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Boehner offers 'Plan B' in 'fiscal cliff' talks

December 18, 2012|By Lisa Mascaro | This post has been updated, as indicated below.

WASHINGTON -- House Speaker John A. Boehner has launched "Plan B" in budget talks, announcing Tuesday that he will bring for a vote his proposal to extend expiring tax breaks for all but the wealthiest Americans who earn more than $1 million a year.

The Ohio Republican's decision, shared behind closed doors during a morning meeting of rank-and-file lawmakers, is an abrupt shift after he and Obama substantially narrowed their differences in the latest round of talks.

The prospects in Congress for Boehner's proposal are unclear. The Senate, which is controlled by Democrats, has passed a bill that would extend the tax breaks for household income less than $250,000. That's the proposal that Obama had campaigned on, although he suggested raising that threshold to $400,000 in recent talks with Boehner.

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The speaker wants to prevent a tax hike in the new year on most Americans, which would happen if no agreement is reached, according to a source familiar with the private meeting but unauthorized to discuss it. A vote could come as soon as Thursday.

"We have to stop whatever tax rate increases we can," the speaker was expected to tell his troops. "In the absence of an alternative, as of this morning, a modified Plan B is the plan. At the same time we're moving on Plan B, we're leaving the door wide open for something better."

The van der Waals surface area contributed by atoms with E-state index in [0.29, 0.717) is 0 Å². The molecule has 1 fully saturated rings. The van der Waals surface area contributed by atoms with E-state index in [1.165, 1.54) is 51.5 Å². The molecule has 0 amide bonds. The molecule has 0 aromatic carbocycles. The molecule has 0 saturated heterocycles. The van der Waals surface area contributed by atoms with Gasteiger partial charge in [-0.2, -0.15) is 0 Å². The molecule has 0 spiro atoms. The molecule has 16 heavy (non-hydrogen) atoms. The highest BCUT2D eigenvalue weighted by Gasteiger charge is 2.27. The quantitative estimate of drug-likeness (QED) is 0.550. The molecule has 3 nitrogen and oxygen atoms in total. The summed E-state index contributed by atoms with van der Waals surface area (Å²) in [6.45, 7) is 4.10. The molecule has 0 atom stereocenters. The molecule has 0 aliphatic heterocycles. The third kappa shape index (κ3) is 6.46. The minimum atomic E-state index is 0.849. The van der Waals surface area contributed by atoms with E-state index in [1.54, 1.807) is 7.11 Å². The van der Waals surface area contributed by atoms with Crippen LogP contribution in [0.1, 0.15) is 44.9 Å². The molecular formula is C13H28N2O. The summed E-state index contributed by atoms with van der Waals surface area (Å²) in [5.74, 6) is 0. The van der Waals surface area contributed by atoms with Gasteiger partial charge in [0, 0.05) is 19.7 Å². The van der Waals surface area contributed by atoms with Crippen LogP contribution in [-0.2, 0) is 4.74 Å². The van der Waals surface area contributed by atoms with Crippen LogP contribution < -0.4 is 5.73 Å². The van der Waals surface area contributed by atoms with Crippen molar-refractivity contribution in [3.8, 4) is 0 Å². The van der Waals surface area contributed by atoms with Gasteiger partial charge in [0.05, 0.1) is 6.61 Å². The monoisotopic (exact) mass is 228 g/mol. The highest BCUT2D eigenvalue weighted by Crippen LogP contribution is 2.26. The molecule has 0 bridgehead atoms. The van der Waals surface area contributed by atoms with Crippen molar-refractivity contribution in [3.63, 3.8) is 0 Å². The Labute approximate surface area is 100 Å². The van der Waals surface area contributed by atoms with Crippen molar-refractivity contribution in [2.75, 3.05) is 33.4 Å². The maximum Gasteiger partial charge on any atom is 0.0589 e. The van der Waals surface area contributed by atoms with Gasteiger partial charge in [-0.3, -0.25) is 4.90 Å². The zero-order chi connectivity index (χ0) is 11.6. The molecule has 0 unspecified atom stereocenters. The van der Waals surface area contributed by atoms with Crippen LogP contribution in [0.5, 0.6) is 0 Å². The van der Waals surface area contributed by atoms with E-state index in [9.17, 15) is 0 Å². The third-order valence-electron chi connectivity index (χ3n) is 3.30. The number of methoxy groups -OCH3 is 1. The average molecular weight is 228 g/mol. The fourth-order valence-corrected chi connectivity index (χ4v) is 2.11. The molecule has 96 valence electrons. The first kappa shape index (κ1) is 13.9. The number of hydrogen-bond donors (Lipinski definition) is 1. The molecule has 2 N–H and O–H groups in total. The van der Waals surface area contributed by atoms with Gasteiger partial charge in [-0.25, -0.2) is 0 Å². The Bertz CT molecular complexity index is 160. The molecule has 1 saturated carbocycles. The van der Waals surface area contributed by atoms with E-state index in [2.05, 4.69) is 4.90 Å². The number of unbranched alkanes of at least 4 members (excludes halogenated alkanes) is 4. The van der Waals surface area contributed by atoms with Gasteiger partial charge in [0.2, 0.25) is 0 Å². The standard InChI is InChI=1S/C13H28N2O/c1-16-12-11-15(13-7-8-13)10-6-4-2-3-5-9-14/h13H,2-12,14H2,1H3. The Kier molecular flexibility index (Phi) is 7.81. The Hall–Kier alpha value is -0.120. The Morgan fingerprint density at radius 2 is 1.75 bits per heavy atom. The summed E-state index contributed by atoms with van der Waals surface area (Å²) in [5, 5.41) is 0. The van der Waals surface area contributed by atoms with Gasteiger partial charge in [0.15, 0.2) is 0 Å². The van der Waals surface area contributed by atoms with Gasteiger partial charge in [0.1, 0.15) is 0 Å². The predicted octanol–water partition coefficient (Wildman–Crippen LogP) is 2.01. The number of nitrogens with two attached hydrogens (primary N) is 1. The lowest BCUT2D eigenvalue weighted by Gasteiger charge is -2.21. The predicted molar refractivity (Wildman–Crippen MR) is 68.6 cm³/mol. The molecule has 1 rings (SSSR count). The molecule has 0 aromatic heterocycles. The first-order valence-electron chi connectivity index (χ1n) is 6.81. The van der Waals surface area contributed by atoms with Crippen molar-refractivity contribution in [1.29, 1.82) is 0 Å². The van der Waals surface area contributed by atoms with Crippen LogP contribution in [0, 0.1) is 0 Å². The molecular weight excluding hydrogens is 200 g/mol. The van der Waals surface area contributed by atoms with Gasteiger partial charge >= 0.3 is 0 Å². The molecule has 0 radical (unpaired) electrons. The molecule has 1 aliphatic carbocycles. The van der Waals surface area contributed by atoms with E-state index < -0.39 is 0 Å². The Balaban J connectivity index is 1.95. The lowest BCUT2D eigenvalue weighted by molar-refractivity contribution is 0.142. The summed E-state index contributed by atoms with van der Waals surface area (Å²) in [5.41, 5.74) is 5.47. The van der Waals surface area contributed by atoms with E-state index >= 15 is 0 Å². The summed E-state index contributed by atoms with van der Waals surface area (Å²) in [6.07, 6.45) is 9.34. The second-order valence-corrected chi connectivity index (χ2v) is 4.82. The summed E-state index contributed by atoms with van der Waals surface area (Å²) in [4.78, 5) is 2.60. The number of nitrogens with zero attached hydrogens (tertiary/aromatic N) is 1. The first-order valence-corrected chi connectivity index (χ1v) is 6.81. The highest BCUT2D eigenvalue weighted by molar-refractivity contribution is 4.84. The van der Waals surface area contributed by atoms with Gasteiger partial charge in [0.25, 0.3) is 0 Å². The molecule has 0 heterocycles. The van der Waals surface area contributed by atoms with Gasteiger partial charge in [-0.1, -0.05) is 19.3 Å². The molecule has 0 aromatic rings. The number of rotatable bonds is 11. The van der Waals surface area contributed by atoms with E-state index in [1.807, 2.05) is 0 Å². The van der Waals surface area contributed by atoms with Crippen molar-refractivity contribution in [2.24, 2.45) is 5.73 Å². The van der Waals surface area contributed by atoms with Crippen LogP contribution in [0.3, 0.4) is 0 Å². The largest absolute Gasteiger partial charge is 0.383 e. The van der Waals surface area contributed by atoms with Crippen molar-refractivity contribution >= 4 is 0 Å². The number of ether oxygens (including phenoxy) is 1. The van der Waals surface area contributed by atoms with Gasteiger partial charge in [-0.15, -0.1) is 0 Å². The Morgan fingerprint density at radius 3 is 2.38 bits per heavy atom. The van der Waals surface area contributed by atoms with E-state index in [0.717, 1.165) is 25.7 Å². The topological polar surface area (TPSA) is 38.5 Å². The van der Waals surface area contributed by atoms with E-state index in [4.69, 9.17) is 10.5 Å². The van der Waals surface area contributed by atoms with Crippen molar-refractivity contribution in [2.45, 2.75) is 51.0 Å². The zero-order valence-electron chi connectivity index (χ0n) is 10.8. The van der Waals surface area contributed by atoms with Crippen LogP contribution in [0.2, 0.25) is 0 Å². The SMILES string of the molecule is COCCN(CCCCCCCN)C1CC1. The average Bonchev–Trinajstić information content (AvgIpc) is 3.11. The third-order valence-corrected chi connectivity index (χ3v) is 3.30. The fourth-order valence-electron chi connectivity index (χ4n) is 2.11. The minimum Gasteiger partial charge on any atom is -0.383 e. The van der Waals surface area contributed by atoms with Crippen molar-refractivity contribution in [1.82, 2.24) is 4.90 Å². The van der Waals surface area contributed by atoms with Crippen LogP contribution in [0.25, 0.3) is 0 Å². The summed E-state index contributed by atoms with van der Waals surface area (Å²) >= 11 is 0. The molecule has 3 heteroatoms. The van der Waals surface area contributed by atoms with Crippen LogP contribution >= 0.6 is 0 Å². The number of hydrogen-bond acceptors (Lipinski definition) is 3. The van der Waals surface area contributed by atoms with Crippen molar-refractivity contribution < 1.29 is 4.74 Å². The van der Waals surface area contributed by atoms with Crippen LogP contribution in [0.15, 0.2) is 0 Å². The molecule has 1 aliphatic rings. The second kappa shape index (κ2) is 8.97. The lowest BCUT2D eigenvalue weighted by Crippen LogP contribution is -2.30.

Boehner is not cutting off talks with Obama as they continue to pursue a broader deficit reduction package to avert automatic tax hikes and spending cuts in the new year.

He and the president spoke by phone late Monday after a morning meeting at the White House amid accelerated talks.

The White House responded by dismissing the Plan B measure, with press secretary Jay Carney saying that it "doesn’t meet this test because it can’t pass the Senate and therefore will not protect middle class families," in a statement.

Carney added that Obama "is not willing to accept a deal that doesn’t ask enough of the very wealthiest in taxes and instead shifts the burden to the middle class and seniors."

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[For the Record, 8:32 a.m. PST  Dec. 18: This post has been updated to include the White House's response to Plan B.]

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lisa.mascaro@latimes.com

Twitter: @LisaMascaroinDC

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